As National Safety Month draws to a close, we are highlighting some of the pressing issues in occupational safety and health in the U.S.
CSU Environmental Safety and Health Program Director Dan Corcoran and professor Ralph Blessing were asked to comment on what they believe are some of the top issues in the OSH industry that safety professionals are facing today. Both stated the importance of safety guidelines and rules in the workplace.
“First, people don’t like to see other people get hurt who are just trying to make a living. Fatalities, injuries and illnesses can be devastating to a family. They can negatively impact companies as well in direct medical and insurance costs and indirect costs as well due to lost productivity and damage to a given company’s image,” said Corcoran.
Blessing added, “Without OSH in the workplace, there would be no workplace. Many employees would not feel secure on a daily basis, thus impeding their ability to work.”
Feeling secure is vital to employment and something companies must recognize at all levels.
“First and foremost, I still believe too many upper management are not convinced safety is a profit center. It most definitely is and there are so many methods out there to prove it. Insurance premiums would be one of the better ones to focus on,” said Blessing.
Corcoran concurred, “One of the biggest issues is top management leadership and commitment to the safety and health effort of the organization. Organizations that do not have top management commitment in this area can only aspire to mediocre results when it comes to worker safety and health.”
Corcoran went on to point out the need for advocacy and leadership skills on the part of today’s safety professionals. “Safety professionals are typically taught the technical skills a safety professional might need, but leadership and communication skills are deemed not as important. However, convincing organizational leaders to do things right is very important.”
He said safety leaders need to be vocal advocates of safety and health and they need to understand how organizational politics work. “They need to be able to convince top management to do the right thing,” he said.
Furthermore, Blessing said many organizations believe that once you have achieved your safety goals, you can let your safety team go. “Safety is a daily changing event. It is not a ‘fix it and forget it’ endeavor. You need to find new ways to challenge and appreciate your employees. Training has to be conducted routinely if you want your employees’ behavior to remain on course with the program, and/or improve.”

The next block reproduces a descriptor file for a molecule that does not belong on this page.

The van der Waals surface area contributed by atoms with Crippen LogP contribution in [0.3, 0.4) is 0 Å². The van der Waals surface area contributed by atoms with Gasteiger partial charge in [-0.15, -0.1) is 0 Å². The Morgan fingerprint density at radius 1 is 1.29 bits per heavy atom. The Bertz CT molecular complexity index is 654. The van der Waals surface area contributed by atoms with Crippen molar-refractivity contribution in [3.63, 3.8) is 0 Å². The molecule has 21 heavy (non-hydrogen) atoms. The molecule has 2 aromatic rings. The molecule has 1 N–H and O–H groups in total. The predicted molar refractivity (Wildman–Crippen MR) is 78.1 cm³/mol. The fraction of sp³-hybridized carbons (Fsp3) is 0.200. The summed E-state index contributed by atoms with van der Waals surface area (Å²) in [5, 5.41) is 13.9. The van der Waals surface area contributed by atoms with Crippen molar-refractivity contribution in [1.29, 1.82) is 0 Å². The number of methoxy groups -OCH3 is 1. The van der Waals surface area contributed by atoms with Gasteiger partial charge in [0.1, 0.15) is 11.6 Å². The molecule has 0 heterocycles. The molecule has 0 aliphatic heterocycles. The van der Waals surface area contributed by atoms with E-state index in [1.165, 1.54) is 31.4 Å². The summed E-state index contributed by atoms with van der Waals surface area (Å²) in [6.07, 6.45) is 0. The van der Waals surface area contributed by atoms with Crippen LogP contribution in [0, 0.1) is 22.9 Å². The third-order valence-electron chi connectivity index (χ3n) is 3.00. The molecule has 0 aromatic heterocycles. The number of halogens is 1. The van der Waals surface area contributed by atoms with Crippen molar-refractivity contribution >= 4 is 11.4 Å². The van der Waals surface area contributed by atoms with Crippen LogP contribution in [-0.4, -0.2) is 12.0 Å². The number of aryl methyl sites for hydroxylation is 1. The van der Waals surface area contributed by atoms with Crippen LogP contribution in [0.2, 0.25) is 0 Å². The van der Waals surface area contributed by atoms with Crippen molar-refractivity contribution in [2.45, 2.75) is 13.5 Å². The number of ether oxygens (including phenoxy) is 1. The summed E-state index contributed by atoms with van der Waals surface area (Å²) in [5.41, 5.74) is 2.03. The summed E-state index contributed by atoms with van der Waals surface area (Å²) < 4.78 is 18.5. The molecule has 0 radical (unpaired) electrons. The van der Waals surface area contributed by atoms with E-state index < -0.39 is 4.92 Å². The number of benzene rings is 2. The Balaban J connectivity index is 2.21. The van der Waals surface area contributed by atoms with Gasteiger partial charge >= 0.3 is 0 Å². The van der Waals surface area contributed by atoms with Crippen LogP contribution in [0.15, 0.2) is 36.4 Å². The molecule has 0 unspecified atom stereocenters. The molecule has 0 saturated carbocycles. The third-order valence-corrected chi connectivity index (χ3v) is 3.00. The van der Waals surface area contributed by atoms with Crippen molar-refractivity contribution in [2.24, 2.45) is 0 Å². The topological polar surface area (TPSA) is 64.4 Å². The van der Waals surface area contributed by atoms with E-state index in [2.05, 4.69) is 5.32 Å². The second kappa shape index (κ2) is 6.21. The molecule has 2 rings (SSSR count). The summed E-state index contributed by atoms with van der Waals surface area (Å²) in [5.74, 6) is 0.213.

Another issue facing OSH today is the growing need for trained safety professionals, according to Corcoran. “Finding trained people to fill openings in the OSH field is getting increasingly difficult. There just aren’t enough experienced and trained professionals out there to fill the need.”
Blessing cautions, however, that there is a “misconception that safety is a job where you can make a lot of money. It is a passion. The money is important, but it is the life and limb of every employee on the job that really matters. You have to want to help someone understand what it is all about.”
As for the future, both educators say the next four years will feature some changes for safety professionals.
Blessing predicts safety programs will be focused more on environmental and energy management issues. “Silica deaths will be more prevalent and safety managers will have to start monitoring this a lot more and reporting to OSHA. In addition, ergonomics will have a standard and safety professionals will have to know how to conduct ergonomic studies, if not hiring an ergonomist.”
Corcoran said while the current trend is to cut back on compliance assistance and to get heavy on regulation and enforcement, history shows that a regulatory approach to safety leads to mediocre results.
“We will continue to see a dearth of trained safety professionals to fill openings, particularly when one considers the retirement of the aging workforce and the fact that manufacturing is making a comeback in the U.S.,” he added.
What do you see as key issue facing safety professionals? What about the future of the industry? Let us know in the comments below.
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